Community shows its support for Jamesport teen

JENNIFER GUSTAVSON PHOTO | Johanna Benthal, center, with her parents Eileen and Steve at Martha Clara Vineyard in Riverhead Sunday during the "Johanna’s Hope for Cure" benefit.

Although Johanna Benthal has undergone a total of 79 brain surgeries since she was born, this Jamesport teenager isn’t letting her illness stop her from painting, singing and — above all else — living her life.

This Sunday, the community came out to support the 15-year-old, who suffers from cerebral cavernous malformation, during a benefit event at Martha Clara Vineyard in Riverhead.

In addition to food, wine and entertainment, there were raffles, as well as an auction of Johanna’s art work.

Proceeds from Sunday’s benefit will go to the Angioma Alliance to help pay for Johanna’s medical expenses.

Johanna’s mother, Eileen, said the disease, commonly known as CCMS, is a genetic mutation that causes vascular malformation to grow in the brain that affects some of Johanna’s cognitive abilities, such as reading and writing. There is currently no cure for CCMS.

But Ms. Benthal said she and her husband, Steve, and their children, David, 24, Anna, 21 and MaryAngela, 18, have a central focus in life to help them support Johanna. And that central focus is faith.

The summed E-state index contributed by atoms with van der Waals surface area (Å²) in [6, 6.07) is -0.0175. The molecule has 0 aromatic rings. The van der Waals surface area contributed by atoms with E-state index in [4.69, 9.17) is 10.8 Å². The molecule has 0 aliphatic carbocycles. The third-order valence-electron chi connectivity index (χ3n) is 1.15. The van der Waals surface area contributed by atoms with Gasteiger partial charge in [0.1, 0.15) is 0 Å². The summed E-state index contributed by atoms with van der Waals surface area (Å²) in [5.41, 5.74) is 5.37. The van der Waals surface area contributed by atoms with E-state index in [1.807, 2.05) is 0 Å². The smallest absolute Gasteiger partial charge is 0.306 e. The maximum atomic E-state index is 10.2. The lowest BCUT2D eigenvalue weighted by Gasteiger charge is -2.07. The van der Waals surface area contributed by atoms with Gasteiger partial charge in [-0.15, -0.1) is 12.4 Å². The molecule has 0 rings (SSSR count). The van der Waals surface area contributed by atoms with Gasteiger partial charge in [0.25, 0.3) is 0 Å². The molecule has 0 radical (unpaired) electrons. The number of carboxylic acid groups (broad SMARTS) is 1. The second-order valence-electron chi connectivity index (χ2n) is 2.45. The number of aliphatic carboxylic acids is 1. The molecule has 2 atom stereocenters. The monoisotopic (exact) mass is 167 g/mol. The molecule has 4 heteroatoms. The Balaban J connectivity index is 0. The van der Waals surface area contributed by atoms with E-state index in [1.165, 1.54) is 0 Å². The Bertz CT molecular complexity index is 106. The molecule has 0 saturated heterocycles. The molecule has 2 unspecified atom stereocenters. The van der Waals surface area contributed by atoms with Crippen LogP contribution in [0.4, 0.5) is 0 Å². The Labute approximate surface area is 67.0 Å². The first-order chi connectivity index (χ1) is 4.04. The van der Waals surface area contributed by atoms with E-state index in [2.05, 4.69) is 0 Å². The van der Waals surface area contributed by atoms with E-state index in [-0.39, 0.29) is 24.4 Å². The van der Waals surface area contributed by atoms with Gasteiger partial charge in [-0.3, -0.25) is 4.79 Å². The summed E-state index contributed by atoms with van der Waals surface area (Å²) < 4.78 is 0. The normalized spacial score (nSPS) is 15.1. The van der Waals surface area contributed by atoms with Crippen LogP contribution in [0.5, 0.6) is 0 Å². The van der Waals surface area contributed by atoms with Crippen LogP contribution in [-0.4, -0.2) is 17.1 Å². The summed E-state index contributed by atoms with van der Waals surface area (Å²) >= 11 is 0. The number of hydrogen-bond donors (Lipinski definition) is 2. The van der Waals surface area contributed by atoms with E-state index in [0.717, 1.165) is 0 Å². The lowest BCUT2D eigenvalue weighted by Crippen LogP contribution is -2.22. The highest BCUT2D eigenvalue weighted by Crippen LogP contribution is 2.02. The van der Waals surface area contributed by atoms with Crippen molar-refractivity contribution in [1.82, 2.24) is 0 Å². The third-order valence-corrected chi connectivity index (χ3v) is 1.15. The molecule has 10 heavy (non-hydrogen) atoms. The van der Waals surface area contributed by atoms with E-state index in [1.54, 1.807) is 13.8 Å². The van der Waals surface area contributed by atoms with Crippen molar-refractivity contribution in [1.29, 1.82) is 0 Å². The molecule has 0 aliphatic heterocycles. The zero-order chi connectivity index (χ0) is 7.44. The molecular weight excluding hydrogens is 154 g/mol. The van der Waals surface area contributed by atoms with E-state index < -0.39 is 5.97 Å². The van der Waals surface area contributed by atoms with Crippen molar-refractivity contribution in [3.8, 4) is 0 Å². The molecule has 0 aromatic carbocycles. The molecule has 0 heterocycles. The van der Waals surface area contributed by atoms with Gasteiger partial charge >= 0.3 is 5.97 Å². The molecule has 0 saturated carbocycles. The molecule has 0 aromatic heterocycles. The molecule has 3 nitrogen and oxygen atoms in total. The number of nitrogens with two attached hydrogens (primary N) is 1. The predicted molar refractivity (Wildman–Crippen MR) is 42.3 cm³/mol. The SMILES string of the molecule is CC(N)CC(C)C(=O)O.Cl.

“It’s our faith that got us through all these years of difficulty,” Ms. Benthal said.

To share with the community how they’ve been able to get through difficult times, Ms. Benthal sang Laura Story’s “Blessings” and Johanna sang Carrie Underwood’s “Temporary Home.”

“Johanna loves ‘Temporary Home,’” Ms. Benthal said. “She said it spoke to her because it reminded her that even though there’s pain and suffering in her life right now, a pain-free whole life awaits her in heaven.”

Johanna, who turns 16 in August, said she was excited about seeing the community’s support and had fun at event because she was able to spend time with friends, family and her dog, Taffy.

“It’s a really good day,” Johanna said.

Although it rained Sunday, Ms. Benthal said she was “thrilled” about the turnout. As of 3:30 p.m., nearly 200 people came out for the “Johanna’s Hope for Cure” event.

Ms. Benthal said she attributed some of the event’s success to the Jamesport-South Jamesport Civic Association because the civic group announced details about the event at a public meeting Saturday morning.

“After they had their meeting, I was told the phone in the tasting room was ringing off the wall,” Ms. Benthal said. “We are way over what we thought we would have.”

Georgette Keller, president of the Jamesport-South Jamesport Civic Association, said she was pleased that word spread quickly to promote the event.

“We’ve watched Johanna grow up in the community and we admire her,” Ms. Keller said.

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